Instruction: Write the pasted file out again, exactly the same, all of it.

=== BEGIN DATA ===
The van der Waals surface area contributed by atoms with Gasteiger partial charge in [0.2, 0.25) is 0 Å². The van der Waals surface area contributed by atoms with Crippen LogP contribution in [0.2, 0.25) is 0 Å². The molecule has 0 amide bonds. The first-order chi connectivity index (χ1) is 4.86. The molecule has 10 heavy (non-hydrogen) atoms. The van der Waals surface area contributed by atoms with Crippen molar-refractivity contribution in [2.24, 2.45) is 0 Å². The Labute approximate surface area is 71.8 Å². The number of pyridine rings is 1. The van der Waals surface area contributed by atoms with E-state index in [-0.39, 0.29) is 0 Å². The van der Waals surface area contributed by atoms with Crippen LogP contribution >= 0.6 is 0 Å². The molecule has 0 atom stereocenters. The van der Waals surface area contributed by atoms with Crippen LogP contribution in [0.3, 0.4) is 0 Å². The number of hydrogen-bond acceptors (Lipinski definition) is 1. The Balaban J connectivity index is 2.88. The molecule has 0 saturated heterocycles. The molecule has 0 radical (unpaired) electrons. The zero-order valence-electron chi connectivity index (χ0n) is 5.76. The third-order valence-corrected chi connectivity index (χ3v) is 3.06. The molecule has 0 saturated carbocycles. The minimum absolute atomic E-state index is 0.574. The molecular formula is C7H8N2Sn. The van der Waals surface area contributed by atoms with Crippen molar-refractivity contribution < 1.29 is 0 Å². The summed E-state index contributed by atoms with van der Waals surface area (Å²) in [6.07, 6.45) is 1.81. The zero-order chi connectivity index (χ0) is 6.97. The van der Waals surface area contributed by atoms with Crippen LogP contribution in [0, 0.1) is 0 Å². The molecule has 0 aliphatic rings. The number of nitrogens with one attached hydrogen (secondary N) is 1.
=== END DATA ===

The van der Waals surface area contributed by atoms with Gasteiger partial charge in [0.2, 0.25) is 0 Å². The van der Waals surface area contributed by atoms with Crippen LogP contribution in [0.2, 0.25) is 0 Å². The molecule has 0 amide bonds. The first-order chi connectivity index (χ1) is 4.86. The molecule has 10 heavy (non-hydrogen) atoms. The van der Waals surface area contributed by atoms with Crippen molar-refractivity contribution in [2.24, 2.45) is 0 Å². The Labute approximate surface area is 71.8 Å². The number of pyridine rings is 1. The van der Waals surface area contributed by atoms with E-state index in [-0.39, 0.29) is 0 Å². The van der Waals surface area contributed by atoms with Crippen LogP contribution >= 0.6 is 0 Å². The molecule has 0 atom stereocenters. The van der Waals surface area contributed by atoms with Crippen LogP contribution in [0.3, 0.4) is 0 Å². The number of hydrogen-bond acceptors (Lipinski definition) is 1. The Balaban J connectivity index is 2.88. The molecule has 0 saturated heterocycles. The molecule has 0 radical (unpaired) electrons. The zero-order valence-electron chi connectivity index (χ0n) is 5.76. The third-order valence-corrected chi connectivity index (χ3v) is 3.06. The molecule has 0 saturated carbocycles. The minimum absolute atomic E-state index is 0.574. The molecular formula is C7H8N2Sn. The van der Waals surface area contributed by atoms with Crippen molar-refractivity contribution < 1.29 is 0 Å². The summed E-state index contributed by atoms with van der Waals surface area (Å²) in [6.07, 6.45) is 1.81. The zero-order chi connectivity index (χ0) is 6.97. The van der Waals surface area contributed by atoms with Crippen LogP contribution in [0, 0.1) is 0 Å². The molecule has 0 aliphatic rings. The number of nitrogens with one attached hydrogen (secondary N) is 1.